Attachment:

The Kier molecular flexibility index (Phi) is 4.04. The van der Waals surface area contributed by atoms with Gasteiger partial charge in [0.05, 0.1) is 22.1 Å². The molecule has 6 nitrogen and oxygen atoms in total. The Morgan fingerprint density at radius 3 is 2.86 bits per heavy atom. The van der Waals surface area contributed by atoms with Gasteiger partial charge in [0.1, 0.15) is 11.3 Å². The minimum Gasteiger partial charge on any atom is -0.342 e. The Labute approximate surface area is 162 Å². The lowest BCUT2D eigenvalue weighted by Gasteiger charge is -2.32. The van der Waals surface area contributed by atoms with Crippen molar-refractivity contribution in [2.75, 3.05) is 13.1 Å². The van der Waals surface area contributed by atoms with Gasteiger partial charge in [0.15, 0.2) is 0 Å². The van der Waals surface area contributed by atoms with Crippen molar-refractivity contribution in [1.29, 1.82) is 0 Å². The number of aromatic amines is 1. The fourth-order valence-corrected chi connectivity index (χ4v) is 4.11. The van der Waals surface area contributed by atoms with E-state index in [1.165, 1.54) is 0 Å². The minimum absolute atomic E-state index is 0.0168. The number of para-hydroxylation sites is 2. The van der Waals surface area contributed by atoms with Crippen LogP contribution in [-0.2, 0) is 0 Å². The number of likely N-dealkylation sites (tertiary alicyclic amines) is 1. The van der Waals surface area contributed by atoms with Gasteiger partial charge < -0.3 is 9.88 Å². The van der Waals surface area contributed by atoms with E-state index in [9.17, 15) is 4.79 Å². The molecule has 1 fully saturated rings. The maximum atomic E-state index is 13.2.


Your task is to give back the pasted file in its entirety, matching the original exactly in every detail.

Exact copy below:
The Kier molecular flexibility index (Phi) is 4.04. The van der Waals surface area contributed by atoms with Gasteiger partial charge in [0.05, 0.1) is 22.1 Å². The molecule has 6 nitrogen and oxygen atoms in total. The Morgan fingerprint density at radius 3 is 2.86 bits per heavy atom. The van der Waals surface area contributed by atoms with Gasteiger partial charge in [0.1, 0.15) is 11.3 Å². The minimum Gasteiger partial charge on any atom is -0.342 e. The Labute approximate surface area is 162 Å². The lowest BCUT2D eigenvalue weighted by Gasteiger charge is -2.32. The van der Waals surface area contributed by atoms with Crippen molar-refractivity contribution in [2.75, 3.05) is 13.1 Å². The van der Waals surface area contributed by atoms with Gasteiger partial charge in [0.15, 0.2) is 0 Å². The van der Waals surface area contributed by atoms with Crippen molar-refractivity contribution in [1.29, 1.82) is 0 Å². The number of aromatic amines is 1. The fourth-order valence-corrected chi connectivity index (χ4v) is 4.11. The van der Waals surface area contributed by atoms with E-state index in [1.165, 1.54) is 0 Å². The minimum absolute atomic E-state index is 0.0168. The number of para-hydroxylation sites is 2. The van der Waals surface area contributed by atoms with Crippen LogP contribution in [-0.2, 0) is 0 Å². The number of likely N-dealkylation sites (tertiary alicyclic amines) is 1. The van der Waals surface area contributed by atoms with Gasteiger partial charge < -0.3 is 9.88 Å². The van der Waals surface area contributed by atoms with E-state index in [9.17, 15) is 4.79 Å². The molecule has 1 fully saturated rings. The maximum atomic E-state index is 13.2.